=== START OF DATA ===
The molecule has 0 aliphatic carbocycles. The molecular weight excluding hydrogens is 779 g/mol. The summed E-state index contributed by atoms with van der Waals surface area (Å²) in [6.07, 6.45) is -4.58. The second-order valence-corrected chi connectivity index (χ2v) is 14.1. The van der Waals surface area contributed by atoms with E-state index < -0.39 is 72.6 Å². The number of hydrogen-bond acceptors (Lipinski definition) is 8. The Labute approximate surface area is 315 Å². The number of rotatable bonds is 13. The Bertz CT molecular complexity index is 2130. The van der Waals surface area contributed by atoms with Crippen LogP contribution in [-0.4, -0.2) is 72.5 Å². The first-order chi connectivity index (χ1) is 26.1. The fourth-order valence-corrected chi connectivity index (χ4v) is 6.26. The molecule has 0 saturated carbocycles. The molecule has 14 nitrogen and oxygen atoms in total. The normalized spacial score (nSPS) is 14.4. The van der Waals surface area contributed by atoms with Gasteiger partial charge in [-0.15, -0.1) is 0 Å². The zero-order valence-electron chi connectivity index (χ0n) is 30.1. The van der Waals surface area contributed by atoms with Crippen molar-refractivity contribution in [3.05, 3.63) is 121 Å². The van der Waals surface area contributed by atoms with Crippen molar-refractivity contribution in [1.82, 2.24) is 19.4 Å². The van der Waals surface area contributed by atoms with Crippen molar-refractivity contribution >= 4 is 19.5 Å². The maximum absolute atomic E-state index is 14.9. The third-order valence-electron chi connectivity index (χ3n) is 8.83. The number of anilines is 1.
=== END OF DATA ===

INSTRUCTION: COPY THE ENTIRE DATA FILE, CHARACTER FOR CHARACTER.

The molecule has 0 aliphatic carbocycles. The molecular weight excluding hydrogens is 779 g/mol. The summed E-state index contributed by atoms with van der Waals surface area (Å²) in [6.07, 6.45) is -4.58. The second-order valence-corrected chi connectivity index (χ2v) is 14.1. The van der Waals surface area contributed by atoms with E-state index < -0.39 is 72.6 Å². The number of hydrogen-bond acceptors (Lipinski definition) is 8. The Labute approximate surface area is 315 Å². The number of rotatable bonds is 13. The Bertz CT molecular complexity index is 2130. The van der Waals surface area contributed by atoms with Crippen LogP contribution in [-0.4, -0.2) is 72.5 Å². The first-order chi connectivity index (χ1) is 26.1. The fourth-order valence-corrected chi connectivity index (χ4v) is 6.26. The molecule has 0 saturated carbocycles. The molecule has 14 nitrogen and oxygen atoms in total. The normalized spacial score (nSPS) is 14.4. The van der Waals surface area contributed by atoms with Gasteiger partial charge in [-0.15, -0.1) is 0 Å². The zero-order valence-electron chi connectivity index (χ0n) is 30.1. The van der Waals surface area contributed by atoms with Crippen molar-refractivity contribution in [3.05, 3.63) is 121 Å². The van der Waals surface area contributed by atoms with Crippen molar-refractivity contribution in [1.82, 2.24) is 19.4 Å². The van der Waals surface area contributed by atoms with Crippen molar-refractivity contribution >= 4 is 19.5 Å². The maximum absolute atomic E-state index is 14.9. The third-order valence-electron chi connectivity index (χ3n) is 8.83. The number of anilines is 1.